ANNAPOLIS, MD. (WJLA) - Boasting story lines rife with political posturing and razor-sharp elbows, "House of Cards" is now mired in a case of life imitating art, after threatening to pack up and leave Maryland unless it gets another $15 million in tax breaks.
Maryland, though, is fighting back.
"We've given them $27 million for the first two seasons, so it felt like a little strong of a response on their end," Del. Bill Frick (D-Montgomery Co.) - a confessed binge-watcher of the show himself - told ABC7 Friday.
"I literally thought, how would [Kevin Spacey's character] Frank Underwood respond to a threat like this?
Well, Frick's creative channeling of Underwood crafted a bill that, if "House of Cards" leaves - or any show getting more than $10 million in tax breaks, for that matter - the state could claim eminent domain over its property, sets, studio and more.
Taxpayers say it's a source of pride, having Space, who tried to smooth over matters with Maryland lawmakers over some wine in Annapolis last week, stay locally - but only if the balance sheet works in Maryland's favor.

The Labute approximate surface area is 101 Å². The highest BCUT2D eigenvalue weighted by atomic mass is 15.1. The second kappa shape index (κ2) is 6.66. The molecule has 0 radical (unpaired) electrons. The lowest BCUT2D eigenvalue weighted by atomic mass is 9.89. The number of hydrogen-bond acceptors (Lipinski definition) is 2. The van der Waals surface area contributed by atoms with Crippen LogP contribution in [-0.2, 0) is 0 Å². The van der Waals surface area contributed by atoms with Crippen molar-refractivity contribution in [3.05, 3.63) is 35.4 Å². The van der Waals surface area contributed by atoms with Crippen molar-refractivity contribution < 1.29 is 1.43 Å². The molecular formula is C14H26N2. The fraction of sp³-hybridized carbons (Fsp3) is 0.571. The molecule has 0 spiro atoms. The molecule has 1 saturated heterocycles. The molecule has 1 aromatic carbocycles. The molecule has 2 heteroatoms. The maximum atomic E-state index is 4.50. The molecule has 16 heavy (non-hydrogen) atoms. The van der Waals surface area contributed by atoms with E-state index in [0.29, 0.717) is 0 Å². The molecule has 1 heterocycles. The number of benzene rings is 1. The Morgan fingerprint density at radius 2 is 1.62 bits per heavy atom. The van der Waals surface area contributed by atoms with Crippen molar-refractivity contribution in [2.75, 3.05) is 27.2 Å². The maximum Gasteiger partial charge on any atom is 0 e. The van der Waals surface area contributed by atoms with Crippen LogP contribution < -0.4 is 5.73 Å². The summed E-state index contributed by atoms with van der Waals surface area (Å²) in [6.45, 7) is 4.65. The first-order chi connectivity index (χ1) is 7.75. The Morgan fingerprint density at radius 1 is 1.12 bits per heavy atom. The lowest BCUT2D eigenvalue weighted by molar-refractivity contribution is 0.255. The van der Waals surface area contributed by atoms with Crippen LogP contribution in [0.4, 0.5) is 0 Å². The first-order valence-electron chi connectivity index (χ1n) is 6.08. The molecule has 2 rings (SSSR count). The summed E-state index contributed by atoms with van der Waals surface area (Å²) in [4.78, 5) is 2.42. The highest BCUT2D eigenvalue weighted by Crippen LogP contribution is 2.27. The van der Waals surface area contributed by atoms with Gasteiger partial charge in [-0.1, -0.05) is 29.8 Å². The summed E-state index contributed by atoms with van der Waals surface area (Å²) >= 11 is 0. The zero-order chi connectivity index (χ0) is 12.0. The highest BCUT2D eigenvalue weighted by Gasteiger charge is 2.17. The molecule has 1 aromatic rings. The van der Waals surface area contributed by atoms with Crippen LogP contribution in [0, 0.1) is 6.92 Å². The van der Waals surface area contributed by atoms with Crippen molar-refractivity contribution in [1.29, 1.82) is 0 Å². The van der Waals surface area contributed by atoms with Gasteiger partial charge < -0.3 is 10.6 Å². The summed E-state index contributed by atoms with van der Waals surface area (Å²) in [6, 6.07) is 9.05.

"You kind of weigh the revenue they bring into the state to the tax breaks that they are getting for coming to the state," theorized Maryland resident Cleveland Horton on Friday.
Annapolis resident Teresa Bernhard agreed.
"That's just the bottom line, and if we make more, then stay. Then, it's an investment," she said.
And if the jobs and tourism don't pour in? Then, lawmakers say, that house of cards could come tumbling down.
"It's like, Frank Underwood can play hardball? Well, so can the House of Delegates," said Del. Sam Arora (D-Montgomery Co.).